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Indigenous Law Bulletin

Indigenous Law Bulletin
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Jull, Peter --- "Book Review - Losing the Plot, Rewriting the Plot - Skyscrapers Hide the Heavens: A History of Indian - White Relations in Canada" [2001] IndigLawB 6; (2001) 5(5) Indigenous Law Bulletin 25

Book Review:

Losing the Plot, Rewriting the Plot

Skyscrapers Hide the Heavens: A History of Indian-White Relations in Canada

by J.R. Miller
3rd ed, University of Toronto Press
CAD$29.95, 481pp, index, notes

Reviewed by Peter Jull

This revised, expanded, and comprehensive history of indigenous-white relations in Canada is full of cautionary tales and insights. It should also clear up misinformation on international comparisons. For instance, the notion that the law constitutes the basis for Canada’s relatively recent policy achievements is demonstrably wrong. Rather, it was after the end of World War II that Australia and Canada (and other countries) attempted a new start, encouraged by United Nations membership, experience in remote indigenous territories during wartime and broadening educational opportunities for indigenous and non-indigenous citizens. Both countries had a long and stifling policy tradition to live down.

Miller’s clear narrative makes the book accessible to Australians whether they have a rough sketch of Canada’s regions and place-names or not. Beginning with the modern era of European contact, cira 1500 AD, Miller describes how ‘Europeans came to Canada for fish, fur, exploration, and evangelization.’ Things went well enough in all those pursuits because the whites needed indigenous cooperation. Later, the Indian nations proved invaluable allies in war as first France and Britain and then British Canada (including French, British, and Indians) and the USA, fought for control of the continent, its fur trade routes, and the territories of its Indian allies. ‘Canada’, very much the underdog against the much larger USA, would not exist today without the Indians and their leaders such as Joseph Brant and Tecumseh.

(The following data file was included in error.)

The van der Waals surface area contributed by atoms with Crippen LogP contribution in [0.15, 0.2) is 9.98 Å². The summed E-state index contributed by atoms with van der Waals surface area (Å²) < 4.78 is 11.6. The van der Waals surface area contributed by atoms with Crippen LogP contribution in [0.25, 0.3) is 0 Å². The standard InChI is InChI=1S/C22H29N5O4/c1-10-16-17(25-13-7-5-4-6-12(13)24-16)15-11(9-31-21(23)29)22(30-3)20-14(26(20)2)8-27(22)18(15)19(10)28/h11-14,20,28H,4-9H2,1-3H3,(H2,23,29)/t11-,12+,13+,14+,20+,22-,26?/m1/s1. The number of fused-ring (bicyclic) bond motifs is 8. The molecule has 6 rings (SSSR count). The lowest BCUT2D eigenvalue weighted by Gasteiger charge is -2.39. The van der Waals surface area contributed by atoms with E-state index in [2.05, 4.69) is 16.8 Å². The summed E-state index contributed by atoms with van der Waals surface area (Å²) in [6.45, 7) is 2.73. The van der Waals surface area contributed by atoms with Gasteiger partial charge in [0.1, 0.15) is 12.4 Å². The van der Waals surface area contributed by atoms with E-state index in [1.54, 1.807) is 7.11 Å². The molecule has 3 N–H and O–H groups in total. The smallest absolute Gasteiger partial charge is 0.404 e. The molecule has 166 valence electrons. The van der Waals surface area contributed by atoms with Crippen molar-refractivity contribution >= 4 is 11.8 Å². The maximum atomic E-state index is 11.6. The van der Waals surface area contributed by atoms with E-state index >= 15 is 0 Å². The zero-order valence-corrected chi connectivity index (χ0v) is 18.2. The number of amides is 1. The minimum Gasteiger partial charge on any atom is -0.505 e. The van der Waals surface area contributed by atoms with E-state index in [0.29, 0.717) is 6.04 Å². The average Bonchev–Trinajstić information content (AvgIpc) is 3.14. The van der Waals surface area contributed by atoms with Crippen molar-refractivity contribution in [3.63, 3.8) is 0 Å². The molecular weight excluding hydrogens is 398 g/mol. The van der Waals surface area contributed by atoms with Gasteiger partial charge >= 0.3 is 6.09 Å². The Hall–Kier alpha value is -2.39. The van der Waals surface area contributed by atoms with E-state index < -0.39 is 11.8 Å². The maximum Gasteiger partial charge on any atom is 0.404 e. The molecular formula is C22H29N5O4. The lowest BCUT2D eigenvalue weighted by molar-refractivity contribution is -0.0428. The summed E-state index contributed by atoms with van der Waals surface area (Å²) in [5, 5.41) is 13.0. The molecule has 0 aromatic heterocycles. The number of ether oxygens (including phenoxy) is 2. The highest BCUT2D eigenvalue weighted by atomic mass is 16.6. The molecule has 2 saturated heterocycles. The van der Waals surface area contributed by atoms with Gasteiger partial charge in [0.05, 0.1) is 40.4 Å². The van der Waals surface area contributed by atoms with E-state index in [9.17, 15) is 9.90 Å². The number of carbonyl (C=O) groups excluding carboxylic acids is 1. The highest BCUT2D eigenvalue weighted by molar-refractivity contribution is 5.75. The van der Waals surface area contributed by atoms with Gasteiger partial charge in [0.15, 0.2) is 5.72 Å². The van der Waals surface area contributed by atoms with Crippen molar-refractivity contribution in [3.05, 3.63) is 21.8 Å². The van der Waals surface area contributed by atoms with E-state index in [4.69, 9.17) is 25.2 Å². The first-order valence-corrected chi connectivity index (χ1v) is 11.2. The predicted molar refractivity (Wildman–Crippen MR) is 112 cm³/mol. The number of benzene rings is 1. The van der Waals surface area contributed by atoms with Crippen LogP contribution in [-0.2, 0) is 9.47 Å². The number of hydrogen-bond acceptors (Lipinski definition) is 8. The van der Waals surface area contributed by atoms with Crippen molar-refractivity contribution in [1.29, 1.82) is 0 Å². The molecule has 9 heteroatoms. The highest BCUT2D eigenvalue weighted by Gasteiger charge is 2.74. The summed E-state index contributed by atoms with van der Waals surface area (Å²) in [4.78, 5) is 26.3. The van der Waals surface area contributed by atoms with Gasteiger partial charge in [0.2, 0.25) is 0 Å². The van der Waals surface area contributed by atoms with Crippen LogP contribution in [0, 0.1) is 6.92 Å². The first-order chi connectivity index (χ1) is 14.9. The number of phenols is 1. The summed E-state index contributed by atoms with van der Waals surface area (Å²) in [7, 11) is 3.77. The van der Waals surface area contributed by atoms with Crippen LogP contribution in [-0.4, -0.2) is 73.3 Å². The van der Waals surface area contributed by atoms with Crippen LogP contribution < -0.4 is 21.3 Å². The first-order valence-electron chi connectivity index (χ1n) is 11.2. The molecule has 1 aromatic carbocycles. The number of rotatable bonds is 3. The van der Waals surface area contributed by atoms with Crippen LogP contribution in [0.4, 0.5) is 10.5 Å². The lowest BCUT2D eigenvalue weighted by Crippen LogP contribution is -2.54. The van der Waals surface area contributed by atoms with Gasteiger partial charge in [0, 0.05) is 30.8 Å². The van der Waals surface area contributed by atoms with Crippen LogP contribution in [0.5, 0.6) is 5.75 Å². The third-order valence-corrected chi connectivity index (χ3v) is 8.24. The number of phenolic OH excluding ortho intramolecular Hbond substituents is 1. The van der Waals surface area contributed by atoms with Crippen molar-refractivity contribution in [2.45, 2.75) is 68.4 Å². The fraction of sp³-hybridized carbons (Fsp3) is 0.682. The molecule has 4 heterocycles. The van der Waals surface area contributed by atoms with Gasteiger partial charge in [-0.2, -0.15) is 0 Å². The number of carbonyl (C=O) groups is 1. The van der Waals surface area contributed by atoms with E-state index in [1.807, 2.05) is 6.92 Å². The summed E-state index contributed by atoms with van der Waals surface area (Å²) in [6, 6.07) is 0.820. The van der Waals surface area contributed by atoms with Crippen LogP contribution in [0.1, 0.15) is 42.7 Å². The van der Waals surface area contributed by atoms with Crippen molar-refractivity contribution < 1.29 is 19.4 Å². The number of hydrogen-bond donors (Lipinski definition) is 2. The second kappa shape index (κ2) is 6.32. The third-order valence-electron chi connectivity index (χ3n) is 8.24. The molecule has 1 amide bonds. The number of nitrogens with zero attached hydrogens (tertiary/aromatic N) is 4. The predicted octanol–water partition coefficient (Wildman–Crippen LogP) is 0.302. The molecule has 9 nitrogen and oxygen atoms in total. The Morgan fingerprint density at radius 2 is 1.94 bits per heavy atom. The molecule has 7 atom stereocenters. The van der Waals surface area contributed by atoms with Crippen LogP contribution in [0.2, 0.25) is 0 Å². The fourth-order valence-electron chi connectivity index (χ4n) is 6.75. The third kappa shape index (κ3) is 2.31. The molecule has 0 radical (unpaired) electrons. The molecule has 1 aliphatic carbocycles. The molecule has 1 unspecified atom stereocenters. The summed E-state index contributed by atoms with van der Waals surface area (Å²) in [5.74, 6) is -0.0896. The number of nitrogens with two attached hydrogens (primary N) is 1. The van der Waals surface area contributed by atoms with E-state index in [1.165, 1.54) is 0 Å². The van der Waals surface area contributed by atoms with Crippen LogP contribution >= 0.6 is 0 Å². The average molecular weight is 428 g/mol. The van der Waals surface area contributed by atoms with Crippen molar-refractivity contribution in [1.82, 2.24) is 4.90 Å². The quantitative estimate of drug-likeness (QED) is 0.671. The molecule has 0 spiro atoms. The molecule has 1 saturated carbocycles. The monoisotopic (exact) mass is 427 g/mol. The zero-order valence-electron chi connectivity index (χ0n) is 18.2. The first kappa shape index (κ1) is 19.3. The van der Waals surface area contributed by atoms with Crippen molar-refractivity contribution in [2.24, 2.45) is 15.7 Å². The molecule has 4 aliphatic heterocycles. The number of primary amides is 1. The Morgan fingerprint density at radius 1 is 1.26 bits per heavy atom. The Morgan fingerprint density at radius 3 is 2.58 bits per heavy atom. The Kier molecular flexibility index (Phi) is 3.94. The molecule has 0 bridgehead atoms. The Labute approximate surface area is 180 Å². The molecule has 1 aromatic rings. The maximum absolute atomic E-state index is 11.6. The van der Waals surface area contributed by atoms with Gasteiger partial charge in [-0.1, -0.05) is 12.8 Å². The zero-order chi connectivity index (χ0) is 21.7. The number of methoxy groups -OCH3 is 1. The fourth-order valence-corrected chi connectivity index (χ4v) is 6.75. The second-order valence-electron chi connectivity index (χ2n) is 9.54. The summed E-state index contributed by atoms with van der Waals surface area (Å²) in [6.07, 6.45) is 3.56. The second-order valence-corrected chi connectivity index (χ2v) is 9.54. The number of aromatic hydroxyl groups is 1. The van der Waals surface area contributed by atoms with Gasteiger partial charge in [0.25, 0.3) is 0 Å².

The last of these wars ended in 1815, with the Americans quick to settle when they saw the Duke of Wellington’s army and the late Lord Nelson’s navy at loose ends after dealing with Napoleon. From that time, authority in Indian matters passed from military leaders who respected their Indian allies or enemies to civil authorities eager to encourage white settlement and clear the Indian ‘nuisance’ off the land. Since the second edition, Miller has researched Indian schooling, resulting in his much acclaimed book of 1996, Shingwauk's vision : a history of native residential schools. That research has given him an even sharper edge for his account from 1815 to the 1960s, the long and awful time in Indian history whose effects are all too much with us today. Government officials cut back Indian lands, cut down budgets and were as coercive as necessary to displace the Indians, while chiefs usually tried to stick to their promises of goodwill until, too late, they saw that the White Man would not stick to his. Laws were passed and enforced to prevent Indians from cooperating with each other or pursuing injustices or claims. Again, the appearance of Canada’s past laws and their reality were very different. As is clear throughout Skyscrapers, social attitudes and contexts more than fine words in law are the key determinants in indigenous policy, with the law and mainstream political systems a helpful adjunct when times are right.

The discussion of Canada’s white incorporation and settlement of the Plains or Prairies, the two rebellions of 1869 and 1885 and how the Canadian situation was relatively happier than the indigenous-white bloodshed and war going on across the nearby border with the US is interesting and thought-provoking. If Ned Kelly is Australia’s historical charismatic figure, Louis Riel, the Métis leader of those rebellions is Canada’s, with the sound and fury surrounding him and the many attempts by all sides to claim him, honour him, or disdain him continuing to generate controversy.

Miller has no illusions about the depth of problems facing indigenous peoples or the shallowness of non-indigenous sympathy and understanding. The difference between Canada and other countries in recent decades has been more government recognition, policy movement, negotiated reform, and resulting hope in indigenous communities. Whether change can keep up with revived indigenous expectations and demands remains unclear, especially in indigenous urban ghettos. Both countries have learned that any success requires that indigenous peoples ‘own the process’. Going back is not an option in Canada, nor in Australia.

Peter Jull is Adjunct Associate Professor, Government, University of Queensland, and a former adviser to Canadian indigenous political organisations.

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